At a recent press conference in New York preceding its
premiere, the essential members of the Revolutionary Road
cast (Leonardo DiCaprio, Kate Winslet, Michael Shannon and Kathy
Bates) and director Sam Mendes answered questions before a small
room of journalists. Of course, the big news – that the film
re-unites actors DiCaprio and Winslet, who first made their mark in
Titanic as a couple madly in love – drove the interest in
this film about the disquieting side of the 1950s corporate society.
It also drove the nomination of the film and some of its cast for
the 2009 Golden Globes (Winslet won for Best Actress) foreshadowing
the upcoming Oscar nominations.
In Titanic, these two come together against the odds
of diverging social backgrounds and relationships and with the
backdrop of the tragedy about to occur. Audiences were stirred by
the burgeoning love affair between them.
In Revolutionary Road, the opposite happens.
Audiences see the destruction of a relationship never really fated
to be, sort of thrown together by expectations they have for each
other but are never realized. In fact the two don't really share
much or see eye-to-eye about their goals and life in general.
Based on the late Richard Yates '60s novel which described
the unfulfilled life about the alienation of the '50s (and led to
the rebellion of the '60s), Winslet plays actress wanna-be April who
meets the diffident but charming Frank Wheeler at a party; they
share their dreams of an individualistic life. Ultimately though,
unrequited dreams and emotional frustration beset their relationship
as they start to have a family. Wheeler sets aside his vague goals
and falls into the same man-in-the-grey-flannel-suit salesman's life
his father had had. April feels the anomie of life lacking personal
accomplishment and they became further estranged leading to a tragic
ending and damaged lives.
This is obviously
a movie about a troubled marriage. Would you say it's because of a
failure to communicate?
It's a combination of different things, it's an inability to
communicate, or certainly more to do with the fact that they have
forgotten to communicate with each other for some time, and it's
only when April turns around to him and says, "We can't go on
pretending that this is the life we wanted," that they are both then
truly forced to question exactly that.
For April, it's very clear that this isn't the life she
expected for herself, and Frank is then forced to question that too.
And it's at that point that they realize maybe they aren't the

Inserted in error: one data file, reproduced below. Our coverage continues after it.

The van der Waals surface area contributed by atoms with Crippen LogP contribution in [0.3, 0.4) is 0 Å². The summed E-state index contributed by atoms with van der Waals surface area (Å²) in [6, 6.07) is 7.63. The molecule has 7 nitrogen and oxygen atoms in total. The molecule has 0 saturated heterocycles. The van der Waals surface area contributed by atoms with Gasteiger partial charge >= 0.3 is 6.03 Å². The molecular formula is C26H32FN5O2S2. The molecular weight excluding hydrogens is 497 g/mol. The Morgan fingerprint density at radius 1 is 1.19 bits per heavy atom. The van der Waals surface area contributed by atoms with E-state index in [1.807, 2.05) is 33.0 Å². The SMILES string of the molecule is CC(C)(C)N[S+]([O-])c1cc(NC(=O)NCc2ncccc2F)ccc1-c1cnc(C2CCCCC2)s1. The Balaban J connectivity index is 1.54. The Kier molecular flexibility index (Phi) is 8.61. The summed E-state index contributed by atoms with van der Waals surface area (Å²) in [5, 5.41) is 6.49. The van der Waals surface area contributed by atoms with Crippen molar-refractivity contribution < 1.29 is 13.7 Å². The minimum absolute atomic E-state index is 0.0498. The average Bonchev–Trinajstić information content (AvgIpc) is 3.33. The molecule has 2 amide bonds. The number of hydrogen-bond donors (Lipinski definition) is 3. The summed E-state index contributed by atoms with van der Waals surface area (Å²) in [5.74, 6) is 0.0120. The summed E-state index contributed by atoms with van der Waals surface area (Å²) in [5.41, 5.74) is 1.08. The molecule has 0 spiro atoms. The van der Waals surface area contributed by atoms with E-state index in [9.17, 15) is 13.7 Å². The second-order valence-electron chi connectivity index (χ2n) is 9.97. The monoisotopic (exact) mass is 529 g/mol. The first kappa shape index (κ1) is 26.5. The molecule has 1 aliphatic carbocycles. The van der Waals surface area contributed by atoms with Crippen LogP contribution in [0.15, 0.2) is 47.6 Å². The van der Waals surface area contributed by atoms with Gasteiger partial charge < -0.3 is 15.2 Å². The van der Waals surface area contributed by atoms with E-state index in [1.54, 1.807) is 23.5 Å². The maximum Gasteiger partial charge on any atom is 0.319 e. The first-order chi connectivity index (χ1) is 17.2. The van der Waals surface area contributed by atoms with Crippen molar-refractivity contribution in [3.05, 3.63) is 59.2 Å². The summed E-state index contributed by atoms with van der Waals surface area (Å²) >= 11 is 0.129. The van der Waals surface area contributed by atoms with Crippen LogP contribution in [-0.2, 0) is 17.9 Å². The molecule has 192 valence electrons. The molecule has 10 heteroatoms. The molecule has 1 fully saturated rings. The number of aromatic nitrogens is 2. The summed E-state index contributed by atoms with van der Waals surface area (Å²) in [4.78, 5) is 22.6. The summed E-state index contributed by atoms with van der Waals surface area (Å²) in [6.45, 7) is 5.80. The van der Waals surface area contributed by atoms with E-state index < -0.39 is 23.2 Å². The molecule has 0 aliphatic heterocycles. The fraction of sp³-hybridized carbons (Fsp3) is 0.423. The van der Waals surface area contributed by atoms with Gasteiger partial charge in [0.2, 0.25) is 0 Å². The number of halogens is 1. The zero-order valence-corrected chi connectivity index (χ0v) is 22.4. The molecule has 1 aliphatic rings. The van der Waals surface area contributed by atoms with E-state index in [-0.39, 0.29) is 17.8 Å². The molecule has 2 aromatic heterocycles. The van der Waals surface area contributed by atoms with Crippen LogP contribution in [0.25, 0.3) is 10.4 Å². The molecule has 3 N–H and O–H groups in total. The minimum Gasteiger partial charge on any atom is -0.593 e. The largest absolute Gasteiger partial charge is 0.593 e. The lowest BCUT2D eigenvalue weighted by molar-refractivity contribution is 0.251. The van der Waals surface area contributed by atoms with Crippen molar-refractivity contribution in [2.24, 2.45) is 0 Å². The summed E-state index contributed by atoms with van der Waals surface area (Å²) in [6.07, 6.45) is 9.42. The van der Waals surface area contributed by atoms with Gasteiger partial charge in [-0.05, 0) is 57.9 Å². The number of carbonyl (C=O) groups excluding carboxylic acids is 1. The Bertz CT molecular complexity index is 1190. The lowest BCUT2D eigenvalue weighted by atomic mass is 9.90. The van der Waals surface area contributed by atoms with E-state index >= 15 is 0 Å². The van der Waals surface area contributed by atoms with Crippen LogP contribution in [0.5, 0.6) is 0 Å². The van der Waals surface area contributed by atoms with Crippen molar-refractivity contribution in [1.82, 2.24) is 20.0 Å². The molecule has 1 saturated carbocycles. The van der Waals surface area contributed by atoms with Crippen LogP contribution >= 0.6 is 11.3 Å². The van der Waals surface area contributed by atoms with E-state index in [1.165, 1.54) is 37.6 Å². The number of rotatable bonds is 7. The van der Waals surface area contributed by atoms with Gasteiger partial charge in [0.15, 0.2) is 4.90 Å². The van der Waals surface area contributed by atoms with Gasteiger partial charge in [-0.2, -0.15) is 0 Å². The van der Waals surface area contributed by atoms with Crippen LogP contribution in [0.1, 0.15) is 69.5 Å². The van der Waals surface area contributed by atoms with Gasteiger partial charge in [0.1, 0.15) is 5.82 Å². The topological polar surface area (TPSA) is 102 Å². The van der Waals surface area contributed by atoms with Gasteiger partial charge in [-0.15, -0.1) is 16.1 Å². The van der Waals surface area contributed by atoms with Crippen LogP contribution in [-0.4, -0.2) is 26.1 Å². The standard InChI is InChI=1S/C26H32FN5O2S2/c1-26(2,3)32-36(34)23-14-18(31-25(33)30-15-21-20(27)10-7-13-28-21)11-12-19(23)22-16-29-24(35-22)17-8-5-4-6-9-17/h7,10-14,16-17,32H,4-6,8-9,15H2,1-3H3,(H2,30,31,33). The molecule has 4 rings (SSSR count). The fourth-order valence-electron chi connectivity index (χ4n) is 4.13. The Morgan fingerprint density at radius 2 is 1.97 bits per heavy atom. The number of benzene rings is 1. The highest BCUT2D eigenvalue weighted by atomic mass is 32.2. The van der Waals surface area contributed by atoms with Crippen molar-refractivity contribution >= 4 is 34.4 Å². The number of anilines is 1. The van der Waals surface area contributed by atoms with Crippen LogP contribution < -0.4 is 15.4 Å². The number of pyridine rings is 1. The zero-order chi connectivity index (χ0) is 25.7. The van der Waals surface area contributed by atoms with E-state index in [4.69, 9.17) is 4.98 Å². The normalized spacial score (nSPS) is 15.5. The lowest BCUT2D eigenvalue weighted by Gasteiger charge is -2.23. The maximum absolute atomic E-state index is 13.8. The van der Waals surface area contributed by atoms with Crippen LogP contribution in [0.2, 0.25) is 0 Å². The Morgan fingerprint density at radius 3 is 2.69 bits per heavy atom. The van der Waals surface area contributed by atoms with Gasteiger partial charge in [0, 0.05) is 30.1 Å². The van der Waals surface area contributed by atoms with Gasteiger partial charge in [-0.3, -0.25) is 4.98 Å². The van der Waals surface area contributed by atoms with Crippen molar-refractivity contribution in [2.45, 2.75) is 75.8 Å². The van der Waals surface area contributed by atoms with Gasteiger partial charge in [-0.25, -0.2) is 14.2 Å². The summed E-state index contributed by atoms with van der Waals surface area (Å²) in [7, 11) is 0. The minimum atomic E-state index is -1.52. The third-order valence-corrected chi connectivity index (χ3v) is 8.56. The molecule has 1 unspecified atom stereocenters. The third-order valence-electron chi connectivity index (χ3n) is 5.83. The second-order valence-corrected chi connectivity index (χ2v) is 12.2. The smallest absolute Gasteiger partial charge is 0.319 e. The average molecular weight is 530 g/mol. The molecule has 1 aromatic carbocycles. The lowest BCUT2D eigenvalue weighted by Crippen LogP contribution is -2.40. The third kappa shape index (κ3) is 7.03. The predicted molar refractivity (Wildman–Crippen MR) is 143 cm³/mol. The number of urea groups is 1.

people they were when they first met, they want different things
from life. And April, ultimately, is so determined to find
happiness; to feel something again other than what she has, that
she's prepared to risk anything in order to get that, which to me is
a very heroic act, and not a cowardly one.
And my character, on the other hand, is very un-heroic and cowardly
[laughs] which is the truth. Ultimately, he's a product of his
environment, he doesn't have the courage to manifest any tangible
change in his life. On the one hand, April is wanting to risk
everything for a new opportunity, or to pursue the dreams that she
once had of what she wanted her life to be, and ultimately my
character is my father's son–I want to conform to my environment. Is
it about two people that don't communicate enough? I don't think
that's the truth.
It's about two people that are being forced apart, but are
desperately trying to salvage their marriage and stay together. I
think their trains on different courses. Ultimately, the façade of
what Paris represented, the ideals of what Paris was to them, it was
an opportunity that could or could not have resulted in something
positive or tangible. But, I think they were people that were being
forced apart by different intentions for what they wanted their
lives to be.
Also, I think [abandoning the suburban life of Connecticut and
moving to] Paris represents, for April, possibility, hope, and
change. The notion that she might be forced to live a life without
possibility is ultimately, just the kiss of death.
together before on
Titanic, were there any surprises was this time around?
Well, Kate and I have remained close friends for many years. Since
Titanic, I think we've been both actively looking for the right
project to do. The fact that Sam was attached to this, the fact that
this was a great piece of material and such a departure from what
we'd done before – this wasn't at all treading on similar territory,
and we knew that that is a complete set-up for disaster, having done
Titanic. We knew we needed to try something completely
unique, it was just about finding that project.